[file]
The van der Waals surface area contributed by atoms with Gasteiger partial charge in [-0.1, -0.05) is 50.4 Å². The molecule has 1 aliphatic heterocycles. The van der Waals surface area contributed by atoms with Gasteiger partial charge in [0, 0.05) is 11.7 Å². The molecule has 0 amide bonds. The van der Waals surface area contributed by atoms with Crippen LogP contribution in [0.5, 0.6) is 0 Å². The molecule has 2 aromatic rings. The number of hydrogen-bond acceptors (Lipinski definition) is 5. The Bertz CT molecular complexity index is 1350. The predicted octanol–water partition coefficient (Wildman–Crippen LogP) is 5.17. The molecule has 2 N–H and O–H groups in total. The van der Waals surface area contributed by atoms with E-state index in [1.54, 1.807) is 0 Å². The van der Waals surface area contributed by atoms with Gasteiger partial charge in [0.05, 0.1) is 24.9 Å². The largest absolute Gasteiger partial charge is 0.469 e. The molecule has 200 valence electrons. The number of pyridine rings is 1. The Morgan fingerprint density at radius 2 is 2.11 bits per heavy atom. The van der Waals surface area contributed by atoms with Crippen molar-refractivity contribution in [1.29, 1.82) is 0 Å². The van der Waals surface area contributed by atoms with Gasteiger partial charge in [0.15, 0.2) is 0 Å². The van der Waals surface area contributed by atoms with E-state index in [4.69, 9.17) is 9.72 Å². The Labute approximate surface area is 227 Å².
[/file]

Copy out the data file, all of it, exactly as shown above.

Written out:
The van der Waals surface area contributed by atoms with Gasteiger partial charge in [-0.1, -0.05) is 50.4 Å². The molecule has 1 aliphatic heterocycles. The van der Waals surface area contributed by atoms with Gasteiger partial charge in [0, 0.05) is 11.7 Å². The molecule has 0 amide bonds. The van der Waals surface area contributed by atoms with Crippen LogP contribution in [0.5, 0.6) is 0 Å². The molecule has 2 aromatic rings. The number of hydrogen-bond acceptors (Lipinski definition) is 5. The Bertz CT molecular complexity index is 1350. The predicted octanol–water partition coefficient (Wildman–Crippen LogP) is 5.17. The molecule has 2 N–H and O–H groups in total. The van der Waals surface area contributed by atoms with E-state index in [1.54, 1.807) is 0 Å². The van der Waals surface area contributed by atoms with Gasteiger partial charge in [0.05, 0.1) is 24.9 Å². The largest absolute Gasteiger partial charge is 0.469 e. The molecule has 200 valence electrons. The number of pyridine rings is 1. The Morgan fingerprint density at radius 2 is 2.11 bits per heavy atom. The van der Waals surface area contributed by atoms with Crippen molar-refractivity contribution in [1.29, 1.82) is 0 Å². The van der Waals surface area contributed by atoms with Gasteiger partial charge in [0.15, 0.2) is 0 Å². The van der Waals surface area contributed by atoms with E-state index in [4.69, 9.17) is 9.72 Å². The Labute approximate surface area is 227 Å².